As futuristic as AI and machine learning are for the dental lab, there is still more room to develop and grow. Expect the technology to become even more adaptive and even more popular, Aguirre says.
“Digital technology and artificial intelligence will continue to improve and grow in popularity as their capabilities and functions expand,” she says. “Both technologies will include more services that benefit laboratory owners, allowing them to save both time and money and also improving production quality and consistency.”
Marrano also anticipates continued growth and understanding of technicians’ workflows. He expects a workflow, similar to Glidewell’s, that will be adopted on a grander scale by the industry.
“Best case for all this is to be able to take our smartest, our brightest, for it to learn their vision of what the output should be, and then be able to replicate that every time in a mass-customization situation,” he says. “Because that’s where it comes in. Everything’s exactly the same, and everything’s exactly different at the same exact time. This is a strange profession. It’s customized mass production. It has to learn from our smartest and our brightest and apply the output that they would, basically, envision as ideal, but apply it to an infinite number of different possibilities.”
The goal of the lab industry needs to change, he adds. Instead of hunting for more digital lab technicians, consider implementing AI software, which has the ability to learn from the brightest lab techs in the industry right now. With AI, a lab designer can go from 50 units per day to 200 units because they would only be approving designs instead of creating them.
“That’s really where I’d like to go with it,” Marrano adds. “That’s my wish list; that’s the future.”
The lab doesn’t just realize the benefits of AI and machine learning. The capabilities and rewards afforded by this technology flow downstream to doctors and, ultimately, to patients.
“I do see a number of directions where it can generate additional breakthroughs, for doctors, patients, and the lab,” Azernikov says. “If you look at our lab, for example, there’s still a lot of manual processes in place. And it’s still not optimized fully, for the tools that are available today. It’s because the labs that you have today were built with tools that were available 20, 30, 50 years ago. Our company existed 50 years, and now we have a new generation, highly automated manufacturing facility, which is built completely from scratch, without thinking about legacy. There’s really a mindset of how we can do it in the best way.”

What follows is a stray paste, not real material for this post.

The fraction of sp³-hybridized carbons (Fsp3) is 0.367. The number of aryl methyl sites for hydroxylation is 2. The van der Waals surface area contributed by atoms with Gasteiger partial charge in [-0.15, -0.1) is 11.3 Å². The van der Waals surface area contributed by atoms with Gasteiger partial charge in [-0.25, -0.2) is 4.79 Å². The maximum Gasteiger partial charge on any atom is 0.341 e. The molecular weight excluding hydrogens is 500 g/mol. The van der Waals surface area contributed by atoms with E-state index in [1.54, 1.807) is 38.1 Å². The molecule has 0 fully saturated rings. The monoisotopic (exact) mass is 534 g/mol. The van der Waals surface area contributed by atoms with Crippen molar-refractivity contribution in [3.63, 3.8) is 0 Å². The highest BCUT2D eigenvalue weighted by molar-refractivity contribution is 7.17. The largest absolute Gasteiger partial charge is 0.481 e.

Tanz predicts even more capability of the machines to keep learning and improving.
“In order for us to level up, fundamentally, and for machine learning to move to an unsupervised learning model, which will be, arguably, much easier to train and much more robust and could take in unstructured data sets and utilize them more easily, there are fundamental breakthroughs that will need to occur from a computer science and research perspective,” he says. “It’s very difficult to predict when those types of breakthroughs are going to occur. It could be tomorrow, it could be in 8 years from now, and it could be longer. So, there are certain fundamental breakthroughs that lots of smart people are working on, and that always has the ability to change the game. So, barring something like that, which obviously is very difficult to predict, I would say that there is a huge rabbit hole that you start to go down.
“I think over the next 5 years and longer, what we’re going to see in the dental category is really the implementation of these technologies in those ways, which are, many times operating behind the scenes and aren’t going to be groundbreaking news,” he continues. “But when you add up all of the efficiencies that are gained in cost savings, and most importantly, the increased standard of care, then I think what you have on your hands is a very profound—maybe the most profound in a very long time—impact to the dental category. No other technology that I’m aware of has the ability to deliver to patients increased care in this manner. You’re talking about better diagnoses, better treatment planning, better restorations, and better review of the quality of the work.”
“Machine learning is here,” Azzara says. “The timeline is now. When we reach that point of mass adoption and mass leverage, to the point where it is a regular part of our day-to-day life, you can equate it to the innovation and adoption of the World Wide Web—it is such a part of our everyday life now that it is seamless. That will happen. Now, it is subtle and hard to say when a complete transformation will take place, but even more difficult to say that it is not here now.”